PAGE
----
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Mongolia seeks $3 bi...
But I do appreciate and see the angles of Roy's postings to ...
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By INTJay

Mongolia seeks $3 bi...
If the Mongolian government can easily raise capital from in...
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By Threefold Minority

Mongolia seeks $3 bi...
Thanks for the response. Would like to hear from more on thi...
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By INTJay

Mongolia seeks $3 billion loan from China to prop up banks, industry PDF Print E-mail
Friday, 16 January 2009
ImageThe global economic crisis is the reason behind Mongolia’s request for a $3 billion loan from China. 

The country’s banks have been hard hit by decreasing world prices for coal, copper and cashmere, the government said Friday. The Chinese loan will include $1 billion to be used to stabilize the country’s banking system. 

The remaining $2 billion is to be set aside to finance road construction and purchase industrial and agricultural projects as trade with China, according to a government statement. 

The Mongolian parliament anticipates a 2009 budget deficit of $296 million, or six percent of gross domestic product. Finance Minister B.Sangajav said spending would be reduced if already weak copper prices fall further.

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 1 Written by INTJay, on 2009-01-16 09:40:00, IP: 12.1.83.2
I know we have some good minds that participate in this site. 
 
I would be interested to see some comments on this from some sound minds in banking and finance. Maybe roydongen or others??  
 
Does this type of move give China a bigger stake or bigger potential hold upon Mongolia and it's business? What if the investments Mongolia makes with the money do not return as expected? What might be the consequences if Monoglia did not take such a loan from China?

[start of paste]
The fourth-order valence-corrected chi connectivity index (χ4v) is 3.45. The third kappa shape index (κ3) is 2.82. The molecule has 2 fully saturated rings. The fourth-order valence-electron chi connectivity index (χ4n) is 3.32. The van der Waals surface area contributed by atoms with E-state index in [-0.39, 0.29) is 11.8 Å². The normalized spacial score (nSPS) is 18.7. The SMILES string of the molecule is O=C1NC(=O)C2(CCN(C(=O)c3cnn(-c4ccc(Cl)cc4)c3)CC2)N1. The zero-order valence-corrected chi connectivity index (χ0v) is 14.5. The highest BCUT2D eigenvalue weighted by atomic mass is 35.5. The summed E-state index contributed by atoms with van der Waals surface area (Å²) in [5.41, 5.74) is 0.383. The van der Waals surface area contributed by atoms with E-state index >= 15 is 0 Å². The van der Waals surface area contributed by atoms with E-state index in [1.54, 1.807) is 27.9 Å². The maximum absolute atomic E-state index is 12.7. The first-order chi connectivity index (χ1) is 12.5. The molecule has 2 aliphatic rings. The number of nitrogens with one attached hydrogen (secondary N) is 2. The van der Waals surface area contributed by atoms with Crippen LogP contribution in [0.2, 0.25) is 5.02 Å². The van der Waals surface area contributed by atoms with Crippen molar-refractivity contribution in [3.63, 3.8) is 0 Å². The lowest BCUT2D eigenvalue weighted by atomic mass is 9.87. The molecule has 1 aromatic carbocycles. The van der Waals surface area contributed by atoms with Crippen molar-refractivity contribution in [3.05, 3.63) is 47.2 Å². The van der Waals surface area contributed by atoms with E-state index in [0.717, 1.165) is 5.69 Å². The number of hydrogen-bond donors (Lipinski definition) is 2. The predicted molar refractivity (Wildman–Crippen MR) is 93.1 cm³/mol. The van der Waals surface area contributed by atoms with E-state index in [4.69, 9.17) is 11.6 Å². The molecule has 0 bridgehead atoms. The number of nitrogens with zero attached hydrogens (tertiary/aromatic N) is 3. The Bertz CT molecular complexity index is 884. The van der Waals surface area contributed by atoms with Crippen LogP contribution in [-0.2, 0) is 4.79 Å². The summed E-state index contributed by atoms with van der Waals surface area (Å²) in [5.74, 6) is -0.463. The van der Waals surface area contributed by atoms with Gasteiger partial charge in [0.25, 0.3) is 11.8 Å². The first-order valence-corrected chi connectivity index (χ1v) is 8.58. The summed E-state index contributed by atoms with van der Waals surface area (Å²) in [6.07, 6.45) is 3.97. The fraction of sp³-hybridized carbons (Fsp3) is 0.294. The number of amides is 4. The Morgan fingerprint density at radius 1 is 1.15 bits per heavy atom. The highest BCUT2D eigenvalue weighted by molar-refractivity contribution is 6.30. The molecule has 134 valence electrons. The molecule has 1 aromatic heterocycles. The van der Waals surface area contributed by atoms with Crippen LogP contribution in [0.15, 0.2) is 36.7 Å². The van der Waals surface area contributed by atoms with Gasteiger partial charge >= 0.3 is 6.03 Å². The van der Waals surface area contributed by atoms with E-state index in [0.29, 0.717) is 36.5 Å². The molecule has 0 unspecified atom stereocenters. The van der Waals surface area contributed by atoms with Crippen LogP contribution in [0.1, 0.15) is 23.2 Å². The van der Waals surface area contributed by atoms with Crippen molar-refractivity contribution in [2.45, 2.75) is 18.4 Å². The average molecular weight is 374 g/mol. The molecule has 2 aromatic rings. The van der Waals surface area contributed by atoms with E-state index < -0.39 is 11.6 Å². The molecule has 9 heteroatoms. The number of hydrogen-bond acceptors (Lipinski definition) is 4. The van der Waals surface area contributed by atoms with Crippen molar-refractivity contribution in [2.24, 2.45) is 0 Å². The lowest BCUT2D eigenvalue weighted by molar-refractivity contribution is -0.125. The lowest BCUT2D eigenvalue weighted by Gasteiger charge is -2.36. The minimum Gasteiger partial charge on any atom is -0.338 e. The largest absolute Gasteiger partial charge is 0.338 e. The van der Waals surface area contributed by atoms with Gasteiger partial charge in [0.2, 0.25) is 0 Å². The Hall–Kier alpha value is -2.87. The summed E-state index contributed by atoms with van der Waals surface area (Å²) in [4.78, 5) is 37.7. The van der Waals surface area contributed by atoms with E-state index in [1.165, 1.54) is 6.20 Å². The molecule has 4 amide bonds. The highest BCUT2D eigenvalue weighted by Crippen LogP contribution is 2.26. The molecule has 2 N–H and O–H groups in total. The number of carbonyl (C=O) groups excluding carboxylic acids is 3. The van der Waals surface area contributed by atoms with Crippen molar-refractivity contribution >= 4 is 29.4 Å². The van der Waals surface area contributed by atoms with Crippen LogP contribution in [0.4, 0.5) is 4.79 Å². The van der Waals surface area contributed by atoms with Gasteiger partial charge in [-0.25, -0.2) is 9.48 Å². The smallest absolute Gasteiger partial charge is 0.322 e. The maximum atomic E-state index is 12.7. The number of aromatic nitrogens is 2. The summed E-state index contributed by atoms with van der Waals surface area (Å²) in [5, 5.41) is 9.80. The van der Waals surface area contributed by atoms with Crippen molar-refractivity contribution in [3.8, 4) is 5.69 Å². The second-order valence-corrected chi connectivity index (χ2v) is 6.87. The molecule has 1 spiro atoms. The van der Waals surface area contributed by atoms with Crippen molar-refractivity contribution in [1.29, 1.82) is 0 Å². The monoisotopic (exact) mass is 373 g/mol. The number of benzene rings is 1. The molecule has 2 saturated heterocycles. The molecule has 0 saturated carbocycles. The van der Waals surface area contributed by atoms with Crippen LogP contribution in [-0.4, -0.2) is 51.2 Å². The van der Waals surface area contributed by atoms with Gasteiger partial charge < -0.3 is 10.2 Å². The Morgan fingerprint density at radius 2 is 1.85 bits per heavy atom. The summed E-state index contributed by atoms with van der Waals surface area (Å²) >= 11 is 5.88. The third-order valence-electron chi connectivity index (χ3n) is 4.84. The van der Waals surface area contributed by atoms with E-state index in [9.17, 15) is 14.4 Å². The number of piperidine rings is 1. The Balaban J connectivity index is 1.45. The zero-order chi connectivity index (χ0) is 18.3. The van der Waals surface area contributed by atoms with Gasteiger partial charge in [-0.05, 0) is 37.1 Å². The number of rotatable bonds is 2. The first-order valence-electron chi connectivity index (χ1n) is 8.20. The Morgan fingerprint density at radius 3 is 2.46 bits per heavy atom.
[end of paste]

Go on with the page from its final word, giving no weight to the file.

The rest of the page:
"The Mongolian parliament anticipates a 2009 budget deficit of $296 million, or six percent of gross domestic product". Break this down into some more basic laymans terms of impact on daily life, internal development and/or other aspects that would be seen and fealt by the people. 
 
Thanks in advance,.
 2 Written by Threefold Minority, on 2009-01-21 15:09:38, IP: 65.203.132.130
The amount of loan asked by Mongolian government is several times larger than their own GDP but nevertheless it is an investment opportunity for China, the only question is timing. Unlike the Southeast Asia who holds strategic interest of energy security to China, Mongolia currently is neither a strategic threat nor an opportunity to China, when and how much loan to grant will be questioned and debated in Chinese government, my guess is the term of loan will be rather strict. Does this type of move give China a bigger stake or bigger potential hold upon Mongolia and its business? No doubt about it, weather it is a performing loan or not China will ask for mining asset as collateral against the loan.
 3 Written by roydongen, on 2009-01-21 21:10:48, IP: 202.180.218.26
With thanks for INT Jay for complimenting some of us for having good minds! 
A loan from China would be a strategic good solution. Probably China will import a major part of Mongolia's future mining production and therefore China itself will pay back a large part of the loan indirectly.  
Secondly funds for infrastructure could very well be invested with PPP (Public Private Partnership) which in a reasonable way could guarantee a return on investment (toll roads, user fees) on these projects which revenues can be used as well to pay of these loans.